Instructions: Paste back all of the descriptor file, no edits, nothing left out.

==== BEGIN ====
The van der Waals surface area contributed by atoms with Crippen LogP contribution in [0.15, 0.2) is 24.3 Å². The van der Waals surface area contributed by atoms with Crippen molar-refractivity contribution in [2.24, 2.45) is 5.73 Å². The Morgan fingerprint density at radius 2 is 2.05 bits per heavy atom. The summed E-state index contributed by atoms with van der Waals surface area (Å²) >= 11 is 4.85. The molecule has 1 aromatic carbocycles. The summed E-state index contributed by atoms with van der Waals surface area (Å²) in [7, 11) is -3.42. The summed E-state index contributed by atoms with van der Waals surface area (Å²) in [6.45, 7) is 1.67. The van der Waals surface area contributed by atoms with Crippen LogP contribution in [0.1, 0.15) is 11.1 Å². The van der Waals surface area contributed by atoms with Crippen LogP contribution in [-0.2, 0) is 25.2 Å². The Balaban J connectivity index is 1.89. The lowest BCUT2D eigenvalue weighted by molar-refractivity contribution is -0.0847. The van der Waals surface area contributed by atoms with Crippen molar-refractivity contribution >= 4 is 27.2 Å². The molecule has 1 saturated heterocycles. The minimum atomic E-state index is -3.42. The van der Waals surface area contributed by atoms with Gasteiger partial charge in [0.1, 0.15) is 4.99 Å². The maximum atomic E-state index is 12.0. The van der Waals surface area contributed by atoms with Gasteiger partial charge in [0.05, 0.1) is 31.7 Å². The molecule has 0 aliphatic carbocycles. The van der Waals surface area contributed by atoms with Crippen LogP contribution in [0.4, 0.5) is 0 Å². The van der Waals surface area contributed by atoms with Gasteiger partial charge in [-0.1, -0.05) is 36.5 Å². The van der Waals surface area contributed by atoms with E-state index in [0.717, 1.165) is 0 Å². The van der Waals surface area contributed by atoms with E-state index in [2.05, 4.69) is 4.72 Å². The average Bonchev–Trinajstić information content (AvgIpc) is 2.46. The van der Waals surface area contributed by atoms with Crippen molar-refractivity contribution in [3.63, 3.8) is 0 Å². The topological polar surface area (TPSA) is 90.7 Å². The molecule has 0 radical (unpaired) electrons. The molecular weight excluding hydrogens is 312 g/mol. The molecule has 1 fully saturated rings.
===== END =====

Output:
The van der Waals surface area contributed by atoms with Crippen LogP contribution in [0.15, 0.2) is 24.3 Å². The van der Waals surface area contributed by atoms with Crippen molar-refractivity contribution in [2.24, 2.45) is 5.73 Å². The Morgan fingerprint density at radius 2 is 2.05 bits per heavy atom. The summed E-state index contributed by atoms with van der Waals surface area (Å²) >= 11 is 4.85. The molecule has 1 aromatic carbocycles. The summed E-state index contributed by atoms with van der Waals surface area (Å²) in [7, 11) is -3.42. The summed E-state index contributed by atoms with van der Waals surface area (Å²) in [6.45, 7) is 1.67. The van der Waals surface area contributed by atoms with Crippen LogP contribution in [0.1, 0.15) is 11.1 Å². The van der Waals surface area contributed by atoms with Crippen LogP contribution in [-0.2, 0) is 25.2 Å². The Balaban J connectivity index is 1.89. The lowest BCUT2D eigenvalue weighted by molar-refractivity contribution is -0.0847. The van der Waals surface area contributed by atoms with Crippen molar-refractivity contribution >= 4 is 27.2 Å². The molecule has 1 saturated heterocycles. The minimum atomic E-state index is -3.42. The van der Waals surface area contributed by atoms with Gasteiger partial charge in [0.1, 0.15) is 4.99 Å². The maximum atomic E-state index is 12.0. The van der Waals surface area contributed by atoms with Gasteiger partial charge in [0.05, 0.1) is 31.7 Å². The molecule has 0 aliphatic carbocycles. The van der Waals surface area contributed by atoms with Crippen LogP contribution in [0.4, 0.5) is 0 Å². The van der Waals surface area contributed by atoms with Gasteiger partial charge in [-0.1, -0.05) is 36.5 Å². The van der Waals surface area contributed by atoms with E-state index in [0.717, 1.165) is 0 Å². The van der Waals surface area contributed by atoms with E-state index in [2.05, 4.69) is 4.72 Å². The average Bonchev–Trinajstić information content (AvgIpc) is 2.46. The van der Waals surface area contributed by atoms with Crippen molar-refractivity contribution in [3.63, 3.8) is 0 Å². The topological polar surface area (TPSA) is 90.7 Å². The molecule has 0 radical (unpaired) electrons. The molecular weight excluding hydrogens is 312 g/mol. The molecule has 1 fully saturated rings.